My friends all know that I’m “not good with children”, and are generally very respectful of my boundaries and tolerance levels for being around their kids. But in spending more time around kids, I have slowly been discovering that they aren’t the Antichrist I once thought them – well, the good ones, anyway.
This week I’ve had the unexpected pleasure of having fun with the two little rugrats of Melbourne friends, and as someone recently pointed out to me, they do make good photography subjects…though they can be hard to keep in focus! I even folded and threw paper planes with them, and surprised myself with how much fun it truly was.
Though I love all these shots, the first photo is my favourite – I’m sure you’ll figure out why.
Today was, thankfully, the last day in hospital for My Good Man, and once again I found myself at the eighth-floor window with the Diorama mode. Looking down at the carpark I was enchanted by a young girl doing cartwheels across the raised central circle, and then watched as a group of patients and visitors took a seat at the edge to get a change of air. (Though that area is marked with a “No Smoking” sign, many of the people using that space disregarded it anyway.)
On my last visit to these parts I drove past this beautifully-lit antiques and gift shop and made a note to one-day stop to take a photo. Tonight I made the effort to actually go there on dark, and spent a little time exploring – from the front windows – the store’s many treasures.
While editing the photos I decided to try something quite different, applying a Comic Book effect, which I think this subject lends itself to, in Picasa.
A few months ago I noticed with disappointment that my Olympus XZ-1 had developed a couple of “stuck”, pixels. These are pixels that stop functioning properly, and tiny pinpoints of light show on your image particularly on a dark subject (see photo above – you need to zoom in very close to see the dots that the arrows point to).
It’s usually easy to clone them out in post editing later, but it’s obviously better if you don’t have to. So I used my librarian’s brain and jumped online, and discovered that Olympus now has a setting on its cameras for recovering any lost pixels. This sent me looking for my user guide, and making the happy discovery that it was true!
I took a photo with the lens cap on, ensuring no light got to the sensor, then found the “Pixel mapping” function in the Setup Menu. Once that is selected, the camera goes about its business, and the problem is – most often, as in my case – solved! This is a great cost-and-bother-saving device, as most camera companies require the camera be returned to them for fixing this common and probably-recurrent problem. Good work, Olympus!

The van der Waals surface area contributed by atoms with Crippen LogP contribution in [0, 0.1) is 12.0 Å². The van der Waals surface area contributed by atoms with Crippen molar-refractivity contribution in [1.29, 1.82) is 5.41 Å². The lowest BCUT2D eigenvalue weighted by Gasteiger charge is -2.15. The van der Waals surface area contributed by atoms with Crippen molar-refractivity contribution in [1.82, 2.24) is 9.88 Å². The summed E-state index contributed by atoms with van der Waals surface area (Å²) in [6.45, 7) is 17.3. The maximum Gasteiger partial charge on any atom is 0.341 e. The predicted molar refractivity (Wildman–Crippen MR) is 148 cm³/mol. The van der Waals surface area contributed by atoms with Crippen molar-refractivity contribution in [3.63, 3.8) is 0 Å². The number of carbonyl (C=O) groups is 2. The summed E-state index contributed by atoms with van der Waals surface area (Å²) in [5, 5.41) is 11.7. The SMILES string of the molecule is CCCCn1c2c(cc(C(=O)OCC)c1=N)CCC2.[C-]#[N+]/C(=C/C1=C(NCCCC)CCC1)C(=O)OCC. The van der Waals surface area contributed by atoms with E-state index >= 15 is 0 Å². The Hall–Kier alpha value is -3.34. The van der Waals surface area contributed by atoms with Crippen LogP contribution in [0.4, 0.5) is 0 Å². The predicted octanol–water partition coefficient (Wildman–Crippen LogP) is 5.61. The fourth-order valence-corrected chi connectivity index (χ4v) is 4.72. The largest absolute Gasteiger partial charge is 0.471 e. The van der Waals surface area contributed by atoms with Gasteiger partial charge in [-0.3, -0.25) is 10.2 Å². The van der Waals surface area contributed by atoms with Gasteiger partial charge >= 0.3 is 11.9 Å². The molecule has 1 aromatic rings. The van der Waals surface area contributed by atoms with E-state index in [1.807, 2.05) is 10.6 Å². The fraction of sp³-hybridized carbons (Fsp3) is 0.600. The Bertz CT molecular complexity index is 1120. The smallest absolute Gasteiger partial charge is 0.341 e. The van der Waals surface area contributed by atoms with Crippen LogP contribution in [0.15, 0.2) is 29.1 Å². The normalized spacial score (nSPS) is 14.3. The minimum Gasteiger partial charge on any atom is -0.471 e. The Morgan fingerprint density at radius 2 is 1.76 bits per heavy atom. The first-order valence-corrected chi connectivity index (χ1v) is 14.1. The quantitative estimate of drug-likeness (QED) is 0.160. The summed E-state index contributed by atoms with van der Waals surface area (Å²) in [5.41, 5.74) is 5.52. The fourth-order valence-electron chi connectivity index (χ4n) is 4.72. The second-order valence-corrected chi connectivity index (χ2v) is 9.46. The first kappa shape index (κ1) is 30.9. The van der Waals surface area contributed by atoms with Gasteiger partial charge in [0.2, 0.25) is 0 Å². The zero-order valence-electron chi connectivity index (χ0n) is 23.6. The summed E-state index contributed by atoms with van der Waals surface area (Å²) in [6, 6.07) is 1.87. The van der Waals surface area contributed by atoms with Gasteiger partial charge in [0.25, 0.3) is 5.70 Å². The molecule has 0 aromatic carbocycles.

My Good Man has acquired an uncommon gastric condition that needed a bit of surgical intervention, so after waiting for three months to get an appointment for a Heller Myotomy, we made the journey back to Melbourne to see the capable staff at Austin Health.
Leaving earlier than necessary from our accommodations to beat the early morning traffic, we arrived ahead of our seven o’clock registration time to the hospital. In the waiting area I amused myself with trying to photograph a wee caterpillar – what I know as an “inch worm”, in fact – who all but foiled my camera’s super macro. You can see it on my finger, top left. We were frustrated by the number of people coming in after us but being admitted sooner, until finally (really only forty five minutes later) a man who walked like David Suchet’s Poirot called our name.
We were soon met by the charasmatic anesthetist we had earlier heard charming an elderly patient, and he quickly put us at ease. And then we waited more, until it was nearly 10am when MGM was wheeled off to theatre. And then I waited much more, for hour upon slow hour, trying to fill in time, but in actual fact being too anxious to settle to doing anything practical besides a little spot of photography. I did enjoy some interesting and/or amusing sights, including old hospital building reflected in new hospital windows, a sign about microwave meals, and the aforementioned inch worm. Oh, and the image of a man carrying a child across an internal bridge, reflected in the art installation in the main foyer – a shot which I had promised myself to attempt since the last visit. So that’s an achievement, right there.
At around five o’clock I was called to see the patient, who had survived the ordeal and looked pretty decent – for a man with five holes in his tummy. All’s well that ends well.
The first cafe latte of the morning
Is warm and soothes so well…
I found myself craving a coffee at the unaccustomed time of ten to seven this morning, so I left My Good Man in the hospital waiting room and slipped down to the cafe. The staff upstairs had kindly suggested I drink it downstairs so as to not torment the poor souls up there who had been fasting.
So I took a moment to sit and take in the fragrant brew; then my eye slid around the room and noticed how very still and quiet it was, as before the storm that was undoubtedly coming. I loved the patterns the shadows from the chairs cast on the floor.